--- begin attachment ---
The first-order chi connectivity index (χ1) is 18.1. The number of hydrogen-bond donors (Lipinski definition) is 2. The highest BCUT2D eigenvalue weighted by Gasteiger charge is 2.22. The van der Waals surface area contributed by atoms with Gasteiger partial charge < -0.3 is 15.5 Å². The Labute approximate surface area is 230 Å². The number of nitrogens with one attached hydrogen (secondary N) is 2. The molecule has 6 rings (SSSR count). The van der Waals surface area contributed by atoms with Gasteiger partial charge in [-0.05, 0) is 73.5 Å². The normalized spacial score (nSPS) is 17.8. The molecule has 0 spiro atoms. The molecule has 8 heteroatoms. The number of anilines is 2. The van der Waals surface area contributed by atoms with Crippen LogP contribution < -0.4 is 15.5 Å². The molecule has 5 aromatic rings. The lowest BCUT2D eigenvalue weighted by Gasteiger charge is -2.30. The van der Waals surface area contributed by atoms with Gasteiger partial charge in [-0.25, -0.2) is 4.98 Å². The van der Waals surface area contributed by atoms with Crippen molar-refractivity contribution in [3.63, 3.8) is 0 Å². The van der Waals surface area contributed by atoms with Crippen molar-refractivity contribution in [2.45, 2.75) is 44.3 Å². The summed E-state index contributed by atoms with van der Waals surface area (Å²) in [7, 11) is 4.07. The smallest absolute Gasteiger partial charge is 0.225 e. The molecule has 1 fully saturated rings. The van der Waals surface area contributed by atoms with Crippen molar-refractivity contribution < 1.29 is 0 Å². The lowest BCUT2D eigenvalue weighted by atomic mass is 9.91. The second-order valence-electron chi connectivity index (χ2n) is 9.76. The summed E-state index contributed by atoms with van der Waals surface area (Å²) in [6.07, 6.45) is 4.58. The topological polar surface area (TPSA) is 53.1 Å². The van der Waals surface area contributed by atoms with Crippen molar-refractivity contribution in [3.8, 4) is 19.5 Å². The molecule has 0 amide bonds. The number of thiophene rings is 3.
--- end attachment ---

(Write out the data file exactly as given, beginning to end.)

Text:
The first-order chi connectivity index (χ1) is 18.1. The number of hydrogen-bond donors (Lipinski definition) is 2. The highest BCUT2D eigenvalue weighted by Gasteiger charge is 2.22. The van der Waals surface area contributed by atoms with Gasteiger partial charge < -0.3 is 15.5 Å². The Labute approximate surface area is 230 Å². The number of nitrogens with one attached hydrogen (secondary N) is 2. The molecule has 6 rings (SSSR count). The van der Waals surface area contributed by atoms with Gasteiger partial charge in [-0.05, 0) is 73.5 Å². The normalized spacial score (nSPS) is 17.8. The molecule has 0 spiro atoms. The molecule has 8 heteroatoms. The number of anilines is 2. The van der Waals surface area contributed by atoms with Crippen LogP contribution < -0.4 is 15.5 Å². The molecule has 5 aromatic rings. The lowest BCUT2D eigenvalue weighted by Gasteiger charge is -2.30. The van der Waals surface area contributed by atoms with Gasteiger partial charge in [-0.25, -0.2) is 4.98 Å². The van der Waals surface area contributed by atoms with Crippen molar-refractivity contribution in [3.63, 3.8) is 0 Å². The van der Waals surface area contributed by atoms with Crippen molar-refractivity contribution in [2.45, 2.75) is 44.3 Å². The summed E-state index contributed by atoms with van der Waals surface area (Å²) in [7, 11) is 4.07. The smallest absolute Gasteiger partial charge is 0.225 e. The molecule has 1 fully saturated rings. The van der Waals surface area contributed by atoms with Crippen molar-refractivity contribution < 1.29 is 0 Å². The lowest BCUT2D eigenvalue weighted by atomic mass is 9.91. The second-order valence-electron chi connectivity index (χ2n) is 9.76. The summed E-state index contributed by atoms with van der Waals surface area (Å²) in [6.07, 6.45) is 4.58. The topological polar surface area (TPSA) is 53.1 Å². The van der Waals surface area contributed by atoms with Crippen molar-refractivity contribution in [3.8, 4) is 19.5 Å². The molecule has 0 amide bonds. The number of thiophene rings is 3.